Patients’ Journeys

Sabina’s Story

I was born with congenital renal failure, blocked ureters and constant infections,which lead to my right kidney enlarging and being infected. I was only 2 months old when I had my right kidney removed.

For the first few years of my life I had alot of operations from having a hole made in my stomach where urine constantly came out and wearing nappies to having urostomy bags for most of my school life in Kenya. It was very embarrassing for me I was bullied alot and made to feel like I was the only one who had kidney problems. It was only when I came to London after my GCSEs that I met young people like myself going through the same emotions mentally and physically.

It was than that the doctors told me that my left kidney had failed and I needed a transplant. All I remember is being very ill with infections, high fevers,sickness, alot of weakness and losing alot of weight. After spending alot of time admitted in hospital I started hemodialysis.

Because of all the complications I had in my early years, I didn't have a growing bladder and without a bladder having a transplant was impossible. In November 2000 I had my bladder reconstruction surgery and I had no more holes in my stomach no more urostomy bags and that definitely gave me alot more confidence.

In 2001 my amazing mother went for all the tests to be a donor and we were a perfect match. I can't thank my mum enough for all that she has done for me all these years. I had my kidney transplant and I was on the road to recovery. 3 years later I qualified as a beauty therapist.

I always wanted to make my parents proud and to show everyone that having kidney problems didn't stop me from doing anything. I always dreamt of having my own beauty business and although my family were worried about my health, I started my business in St Paul's. It was definitely one of the happiest and proudest moments in my life.

Unfortunately towards the end of 2015 my consultant told me that my transplant was failing. I remember telling him I never want to go back on dialysis. In Feb 2016 I had a seizure in my sleep and my mum found me in a pool of blood. I had never experienced this before and luckily I recovered well. from than on I was back on dialysis 3 times a week.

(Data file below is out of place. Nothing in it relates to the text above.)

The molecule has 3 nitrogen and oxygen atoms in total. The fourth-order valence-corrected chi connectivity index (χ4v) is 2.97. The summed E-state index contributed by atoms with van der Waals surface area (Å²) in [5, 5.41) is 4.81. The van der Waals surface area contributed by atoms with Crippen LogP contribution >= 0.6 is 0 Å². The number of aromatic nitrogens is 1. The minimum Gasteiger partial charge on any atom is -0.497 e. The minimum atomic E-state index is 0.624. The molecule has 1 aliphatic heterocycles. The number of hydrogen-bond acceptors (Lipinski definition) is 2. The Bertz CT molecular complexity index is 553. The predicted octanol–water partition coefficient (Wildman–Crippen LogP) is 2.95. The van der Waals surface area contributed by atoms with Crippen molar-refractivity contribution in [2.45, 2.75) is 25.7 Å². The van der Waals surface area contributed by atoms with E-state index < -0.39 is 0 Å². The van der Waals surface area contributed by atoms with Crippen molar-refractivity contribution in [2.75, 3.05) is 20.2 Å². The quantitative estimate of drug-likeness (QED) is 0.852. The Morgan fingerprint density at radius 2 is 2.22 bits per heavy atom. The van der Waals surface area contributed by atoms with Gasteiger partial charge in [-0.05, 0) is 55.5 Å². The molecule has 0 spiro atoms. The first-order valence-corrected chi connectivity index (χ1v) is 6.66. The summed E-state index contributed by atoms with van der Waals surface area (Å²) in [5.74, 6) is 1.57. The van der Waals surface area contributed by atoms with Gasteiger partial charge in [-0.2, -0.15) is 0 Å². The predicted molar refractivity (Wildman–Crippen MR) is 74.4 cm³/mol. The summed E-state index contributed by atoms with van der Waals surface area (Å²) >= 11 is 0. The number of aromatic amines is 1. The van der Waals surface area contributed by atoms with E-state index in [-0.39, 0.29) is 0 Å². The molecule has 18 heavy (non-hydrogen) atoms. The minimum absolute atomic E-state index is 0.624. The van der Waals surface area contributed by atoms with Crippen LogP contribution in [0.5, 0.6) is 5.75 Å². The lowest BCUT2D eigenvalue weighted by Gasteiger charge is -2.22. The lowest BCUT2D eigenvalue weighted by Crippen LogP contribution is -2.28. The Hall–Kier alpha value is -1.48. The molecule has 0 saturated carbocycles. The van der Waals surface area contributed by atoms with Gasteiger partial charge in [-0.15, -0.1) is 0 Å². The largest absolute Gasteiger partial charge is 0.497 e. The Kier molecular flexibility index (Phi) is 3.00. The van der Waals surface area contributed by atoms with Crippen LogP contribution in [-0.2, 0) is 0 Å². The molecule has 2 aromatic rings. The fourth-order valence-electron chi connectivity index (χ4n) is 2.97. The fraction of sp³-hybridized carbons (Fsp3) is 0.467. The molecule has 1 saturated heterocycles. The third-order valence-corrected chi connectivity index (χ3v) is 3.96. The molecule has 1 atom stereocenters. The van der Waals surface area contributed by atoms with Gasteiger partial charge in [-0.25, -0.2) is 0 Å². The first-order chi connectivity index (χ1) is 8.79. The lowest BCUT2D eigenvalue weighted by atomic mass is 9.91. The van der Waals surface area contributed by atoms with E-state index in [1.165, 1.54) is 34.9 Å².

I was slowly giving up hope of having another transplant when on 15 September 2019 I got THE CALL and I had my second transplant. To this day I can't explain the emotions I felt the day I got the call. I can't thank the donor and his family enough and to the amazing doctors and surgeons who saved my life once again.

Thinking back to when I had the seizure lost my business and freedom I felt like everyone had moved forward whereas I moved back 20 years. It is very hard being the only one in my friends circle not married. It's upsetting being judged or rejected because of my health and that really used upset me and it made me distant from my brother's sisters and friends. I'm generally a very strong and positive person but same days even that takes over you. When you have kidney failure you go through alot of depression and it takes alot to be strong for yourself and family.

For someone who didn't have any confidence, I have helped others of all ages stay positive and have the faith that things do get better. That's one of the main reasons why I decided to become a volunteer peer educator for kidney research UK. I want to work with organisations to help raise awareness in schools colleges and local communities about kidney disease and the importance of organ donation. I feel it is important to educate people about supporting, understanding and helping other people like myself with kidney disease. During my time on dialysis I wrote blogs about my life, have been on national radio talking about organ donation and also written an article on BBC. I am a happy smiling person no matter what I've been through and I want to spread the smile and help as much as I can.

Sabina Saeed